With only a vague plan to play demonstration matches at area high schools in place, the Cardinal Gibbons Cricket Team began workouts inside the frigid gymnasium in January. There was a bit of conditioning, a bit of skills work and then a pick up game at the end of each Saturday’s practice. An eight-grader who was unsure about whether to come to Cardinal Gibbons or Archbishop Curley, Ashker Asharaff from Sri Lanka, started practicing with us, and was soon accepted as “one of the guys.” Gregory Alleyne stopped by occasionally to work with the boys, too. It was around this time that Megan Godfrey of the Baltimore Cricket Club put us in contact with Keith Gill, of the Washington Metropolitan Cricket Board, who at that moment was trying to organize a youth cricket league. A prayer had been answered.

Ashker Asharaff

Not long after, Keith visited us at practice, accompanied by Gladstone Dainty, President of the United States of America Cricket Association, which is the governing body of American cricket. Dainty watched us practice for a time, and then got involved personally, helping the guys with their technique. He really seemed to be enjoying himself. After practice, he spoke to the team, telling us how important it was for cricket to spread to kids like themselves, who had no cricketing background.

(From left to right: Justin Bruchey (manager), Gregory Alleyne, Jamie Harrison, Keith Gill, John Boland

(From left to right) Justin Bruchey, Gregory Alleyne, Jamie Harrison, Keith Gill, John Boland

Mr. Dainty & me

Don Erdman bowls to Mr. Dainty

(From left to right) Will Berkey, Gladstone Dainty, Jon Marshall, Justin Bruchey

By March, temperatures had risen enough to allow us to practice outside, and we were soon joined by two new coaches, Trevor Roberts and Mike Thomas of the British Officer’s Cricket Club of Philadelphia. Every week, the team worked out on the football field. (Which they did not destroy. This, for some reason, was a great fear of the groundskeeper, who had somehow convinced himself that cricket was harder on grass than football. Go figure.) By May, the time had come to play our first match.

Finally, the pre-game ceremony ended, the moment of truth arrived. It was time to play cricket.

The first Gibbons batters, Justin Bruchey and Will Berkey

Justin Bruchey

Will Berkey

Jeff Thornton

Keith Hess

Don Erdman

Even though we were only playing 20 over matches, we lost bad in our early matches, usually by over 100 runs. But we accepted our fate, since we were playing against experienced cricketers from cricket-playing countries. In June, we became more international, being joined by Jayson Delsing, a player from South Africa, and Quincey Samuels, from Jamaica. Later two brothers of Indian descent from Philadelphia showed up at our match, asking to play. Having added our own experienced cricketers, the gap closed considerably.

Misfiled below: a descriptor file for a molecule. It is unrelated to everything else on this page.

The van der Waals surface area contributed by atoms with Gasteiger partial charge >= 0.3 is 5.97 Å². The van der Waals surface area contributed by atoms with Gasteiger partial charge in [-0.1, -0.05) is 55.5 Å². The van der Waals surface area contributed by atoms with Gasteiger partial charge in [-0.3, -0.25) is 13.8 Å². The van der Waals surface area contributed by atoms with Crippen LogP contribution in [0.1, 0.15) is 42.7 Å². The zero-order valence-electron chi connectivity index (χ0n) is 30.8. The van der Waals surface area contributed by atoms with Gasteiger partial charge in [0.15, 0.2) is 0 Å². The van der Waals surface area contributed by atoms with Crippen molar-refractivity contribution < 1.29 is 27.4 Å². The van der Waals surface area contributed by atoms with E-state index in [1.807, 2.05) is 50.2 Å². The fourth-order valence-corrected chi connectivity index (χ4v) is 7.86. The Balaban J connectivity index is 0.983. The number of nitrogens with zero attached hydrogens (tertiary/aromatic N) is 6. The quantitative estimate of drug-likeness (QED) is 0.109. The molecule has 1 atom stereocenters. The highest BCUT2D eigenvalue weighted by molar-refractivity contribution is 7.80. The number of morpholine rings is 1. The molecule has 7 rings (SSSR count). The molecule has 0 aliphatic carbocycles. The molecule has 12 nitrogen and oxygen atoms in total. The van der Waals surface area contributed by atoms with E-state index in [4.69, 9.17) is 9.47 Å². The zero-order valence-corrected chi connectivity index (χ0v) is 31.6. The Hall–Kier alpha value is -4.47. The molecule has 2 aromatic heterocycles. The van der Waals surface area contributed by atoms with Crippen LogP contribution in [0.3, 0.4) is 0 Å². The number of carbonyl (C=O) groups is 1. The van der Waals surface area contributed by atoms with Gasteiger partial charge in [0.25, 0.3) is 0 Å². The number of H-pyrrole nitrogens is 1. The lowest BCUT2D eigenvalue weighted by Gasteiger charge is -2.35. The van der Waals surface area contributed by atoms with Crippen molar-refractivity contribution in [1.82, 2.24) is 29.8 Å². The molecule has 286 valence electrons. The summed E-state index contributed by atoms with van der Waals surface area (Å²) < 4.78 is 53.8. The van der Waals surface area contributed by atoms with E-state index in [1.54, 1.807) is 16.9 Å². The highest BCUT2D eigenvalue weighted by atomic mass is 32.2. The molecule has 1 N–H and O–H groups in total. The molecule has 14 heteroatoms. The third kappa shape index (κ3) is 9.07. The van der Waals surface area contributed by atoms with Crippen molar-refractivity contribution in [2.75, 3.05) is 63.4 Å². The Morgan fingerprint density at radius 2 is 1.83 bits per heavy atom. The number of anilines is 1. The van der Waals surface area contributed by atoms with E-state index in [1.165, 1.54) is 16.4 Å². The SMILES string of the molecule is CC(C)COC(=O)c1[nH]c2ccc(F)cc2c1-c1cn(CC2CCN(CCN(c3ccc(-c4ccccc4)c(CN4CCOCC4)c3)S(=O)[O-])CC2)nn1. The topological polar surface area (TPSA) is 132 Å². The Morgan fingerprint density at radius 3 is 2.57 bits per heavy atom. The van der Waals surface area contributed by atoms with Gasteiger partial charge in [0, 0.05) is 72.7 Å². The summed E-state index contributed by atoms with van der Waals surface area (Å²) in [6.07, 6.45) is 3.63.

Jayson Delsing and Quincy Samuels, our “ringers”

During the year or so that we had been playing cricket, I had been working long and feverishly to generate publicity for our program. My efforts paid off rather well, I think, as we received print coverage in the Baltimore Sun (multiple times), the Catholic Review and the Press Box. We also were discussed on 98 Rock‘s morning radio program. We also got quite a bit of coverage from the online cricket media, including Dreamcricket and Cricket World. For a time, it seemed like the world was watching us.

Another thing I did to garner support was to send emails to the major test-playing nation’s governing cricket bodies. Only Cricket Australia responded, and they were absolutely fantastic.  I exchanged many emails with CA’s Rebecca Mulgrew, who put me in touch with Dave Tomlin of Western Australia’s Kent Street Senior High School’s cricket program and sent me a lot of great coaching materials. She told me how much Australia wanted to see cricket succeed in America, and while they knew it would be “tough slogging,” CA would be following us closely. Here’s a letter she sent me:

It shouldn’t come as a surprise that I quickly became Cricket Australia’s #1 American fan, and many of the boys started following Punter and the Aussies as well.

Another great experience I had was to be a part of the West Indies Cricket Board Level 1 Cricket Coaching Course, the first ever held in the United States. Windies coaches Wendell Coppin and Stephanie Power were great, and I was able to network with many of the Atlantic Region’s key people. I also spent a lot of time talking up the need to develop youth cricket in America, and how I believed that our program was just the beginning. Officials at USACA were really excited about what we were doing, and they looked forward to helping us grow.